Where non-Catholic citizens are paying for their kids to go to Catholic school and Catholic parents pay for their kids to go to Catholic school – apart from the contentions around labelling kids Catholic for the kids with Catholic parents, the Catholic parents are paying for kids to go to Catholic school, but the non-Catholic parents are paying for their kids to go to Catholic school.
That seems disproportionate to me if not outright unfair. Many parents have to move, for instance, so there is a proposal for a single educational system without any particular religious or other brands, so some of the single secular schools.
Rosner: I’m sure that this is a bunch of Catholics.
Jacobsen: Sure, it’s forty percent of the population, roughly, who are Catholic. So, it becomes a matter of contention, but it might also become a matter of contention for other denominations because they might watch this and think, “Okay, what about us now? I am homeschooling nine kids, for instance.”
Rosner: Let’s talk about the whole deal where the use of Evangelicals in politics.
Jacobsen: The political use of religion; the co-opting of religions for political use.
Rosner: When you get things with the energizing of it, still not the right word.
Jacobsen: The zeal.
Rosner: No, where you roll out and implement what you want anyway, it feels like traditional values of Evangelical voters. This is something that has been going on for more than one hundred years, but it is the exploitation of Evangelicals and the political right that is only thirty, forty years old.
It is a consequence of conservative think tanks researching: how do we get leverage over the American populace? How do we get voters out to vote for people? Before that, at least in America, you have more now hen nine versions of Evangelism and of Christianity.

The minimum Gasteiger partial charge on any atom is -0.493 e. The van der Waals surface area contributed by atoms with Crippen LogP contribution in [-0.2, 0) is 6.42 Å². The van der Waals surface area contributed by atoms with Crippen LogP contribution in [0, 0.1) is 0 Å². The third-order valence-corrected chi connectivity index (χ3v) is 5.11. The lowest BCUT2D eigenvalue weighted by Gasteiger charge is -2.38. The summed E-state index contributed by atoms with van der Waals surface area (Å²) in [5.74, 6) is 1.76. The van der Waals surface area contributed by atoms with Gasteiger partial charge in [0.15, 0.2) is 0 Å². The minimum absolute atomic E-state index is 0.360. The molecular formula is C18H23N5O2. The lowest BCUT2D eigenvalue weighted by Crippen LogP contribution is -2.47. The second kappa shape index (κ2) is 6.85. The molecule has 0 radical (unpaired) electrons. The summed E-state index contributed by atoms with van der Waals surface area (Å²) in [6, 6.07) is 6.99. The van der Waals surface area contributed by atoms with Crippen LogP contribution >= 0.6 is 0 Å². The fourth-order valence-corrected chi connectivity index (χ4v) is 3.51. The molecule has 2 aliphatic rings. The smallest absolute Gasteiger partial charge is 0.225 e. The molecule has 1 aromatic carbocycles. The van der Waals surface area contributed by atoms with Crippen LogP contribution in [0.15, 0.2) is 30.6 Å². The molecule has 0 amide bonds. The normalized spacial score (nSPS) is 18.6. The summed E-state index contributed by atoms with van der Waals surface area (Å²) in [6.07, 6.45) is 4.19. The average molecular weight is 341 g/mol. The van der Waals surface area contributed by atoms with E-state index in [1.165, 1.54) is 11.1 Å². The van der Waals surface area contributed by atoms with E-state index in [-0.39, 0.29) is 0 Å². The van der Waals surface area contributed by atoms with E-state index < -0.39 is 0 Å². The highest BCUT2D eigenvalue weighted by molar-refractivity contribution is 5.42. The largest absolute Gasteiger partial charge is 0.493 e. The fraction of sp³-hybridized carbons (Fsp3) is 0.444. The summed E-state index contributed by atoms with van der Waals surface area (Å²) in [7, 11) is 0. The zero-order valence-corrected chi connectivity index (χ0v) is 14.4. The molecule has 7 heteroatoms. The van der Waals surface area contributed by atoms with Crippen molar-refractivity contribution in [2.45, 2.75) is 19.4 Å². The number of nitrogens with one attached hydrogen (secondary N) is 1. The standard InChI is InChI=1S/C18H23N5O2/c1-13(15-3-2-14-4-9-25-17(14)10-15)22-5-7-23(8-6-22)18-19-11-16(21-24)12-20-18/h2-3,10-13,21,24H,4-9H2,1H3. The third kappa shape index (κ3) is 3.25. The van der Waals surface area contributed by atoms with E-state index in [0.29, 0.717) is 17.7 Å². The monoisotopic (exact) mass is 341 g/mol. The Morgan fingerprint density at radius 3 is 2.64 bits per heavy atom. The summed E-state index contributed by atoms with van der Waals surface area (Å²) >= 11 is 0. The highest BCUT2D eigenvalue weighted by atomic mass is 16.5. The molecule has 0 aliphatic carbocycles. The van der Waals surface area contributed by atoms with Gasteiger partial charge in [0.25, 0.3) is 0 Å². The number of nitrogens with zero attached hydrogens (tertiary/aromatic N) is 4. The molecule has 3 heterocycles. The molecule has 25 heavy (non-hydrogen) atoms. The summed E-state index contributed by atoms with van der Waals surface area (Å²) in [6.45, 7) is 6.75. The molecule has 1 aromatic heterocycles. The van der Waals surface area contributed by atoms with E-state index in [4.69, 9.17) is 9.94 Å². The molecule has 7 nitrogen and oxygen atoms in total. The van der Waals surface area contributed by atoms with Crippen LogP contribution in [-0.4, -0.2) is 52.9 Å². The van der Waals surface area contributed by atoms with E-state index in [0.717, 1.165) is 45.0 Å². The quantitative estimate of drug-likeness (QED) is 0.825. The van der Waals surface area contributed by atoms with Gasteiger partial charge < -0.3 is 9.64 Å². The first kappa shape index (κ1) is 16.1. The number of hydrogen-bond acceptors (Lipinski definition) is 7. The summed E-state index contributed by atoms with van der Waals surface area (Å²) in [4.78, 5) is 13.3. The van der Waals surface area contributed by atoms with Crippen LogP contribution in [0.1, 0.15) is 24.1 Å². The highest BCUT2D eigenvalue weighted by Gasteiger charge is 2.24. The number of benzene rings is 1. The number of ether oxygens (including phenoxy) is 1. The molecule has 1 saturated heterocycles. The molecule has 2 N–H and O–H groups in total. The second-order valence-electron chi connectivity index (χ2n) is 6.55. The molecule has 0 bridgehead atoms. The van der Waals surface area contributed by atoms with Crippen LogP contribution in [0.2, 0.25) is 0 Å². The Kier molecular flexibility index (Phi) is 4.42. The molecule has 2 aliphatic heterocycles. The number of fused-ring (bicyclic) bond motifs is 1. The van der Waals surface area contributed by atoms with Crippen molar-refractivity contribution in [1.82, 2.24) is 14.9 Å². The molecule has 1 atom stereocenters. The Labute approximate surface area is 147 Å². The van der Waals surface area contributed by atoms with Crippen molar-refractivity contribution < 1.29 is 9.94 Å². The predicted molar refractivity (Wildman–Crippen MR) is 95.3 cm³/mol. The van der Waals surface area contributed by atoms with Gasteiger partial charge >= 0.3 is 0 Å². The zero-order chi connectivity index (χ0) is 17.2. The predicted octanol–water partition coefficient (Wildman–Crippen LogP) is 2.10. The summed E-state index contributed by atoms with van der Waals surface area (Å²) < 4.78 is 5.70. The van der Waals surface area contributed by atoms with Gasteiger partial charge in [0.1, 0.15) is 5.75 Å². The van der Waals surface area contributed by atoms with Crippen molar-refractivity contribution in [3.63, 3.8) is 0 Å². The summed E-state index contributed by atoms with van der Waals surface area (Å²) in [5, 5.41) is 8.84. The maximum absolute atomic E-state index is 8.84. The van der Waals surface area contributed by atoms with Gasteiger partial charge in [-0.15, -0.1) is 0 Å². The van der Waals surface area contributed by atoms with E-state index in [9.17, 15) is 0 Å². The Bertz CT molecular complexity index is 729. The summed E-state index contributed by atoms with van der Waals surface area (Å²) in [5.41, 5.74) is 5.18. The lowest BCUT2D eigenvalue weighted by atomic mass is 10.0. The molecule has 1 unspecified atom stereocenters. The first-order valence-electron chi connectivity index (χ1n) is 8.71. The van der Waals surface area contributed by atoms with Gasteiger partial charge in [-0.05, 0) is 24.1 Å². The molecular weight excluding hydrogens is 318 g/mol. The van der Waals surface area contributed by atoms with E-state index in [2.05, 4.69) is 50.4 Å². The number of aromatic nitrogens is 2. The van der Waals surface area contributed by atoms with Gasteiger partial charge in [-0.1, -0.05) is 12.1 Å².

You can call it Christianity close to home, where the fifties, the forties at least, in the idealized version of America; you have a bunch of towns backed with a bunch of churches. Most people went to a church or places of worship like synagogues.
Everybody worshipped in their own way roughly the same set of Christian values. They all looked out for each other. In some more sinister cases, they kind of looked like busy bodies and looked down on other people – perhaps whose behavior fell short of their ideals.
But all an all, it felt like a fairly benign version of pervasive religious values. Not particularly coercive but with some aspects of coercion, but not strident, not feeling threatened, not trying to impose religious values by any means necessary.
Not seriously infringing on politics. The current brand of politics, the conservative side, is propped up possibly by a forged number of Evangelical voters and how every politician, regardless – any major politician, has to claim, whether liberal or conservative, to be religious.
It’s a very brave and exceptional politician who doesn’t claim to be religious. It’s a rare group of voters who vote that person in, but all the religious test in politics for a politician’s base.
They can make a public statement that contains certain things appealing to non-religious voters, but the religious voters understand the politician to say, “I’m with you. I’m going to defend your values.”
Anyways, that’s all fairly new. Cynically though, instances of it, there is always a potential for it as long as there has been religion and politics.
Jacobsen: It went back as far as when Emperor Constantine made Christianity the state religion, basically.
Rosner: We don’t throw people to the lions. We don’t urge people to say all that stuff is done at the intersection of religion and politics. So, it’s always a possibility and by embracing science you don’t necessarily avoid it.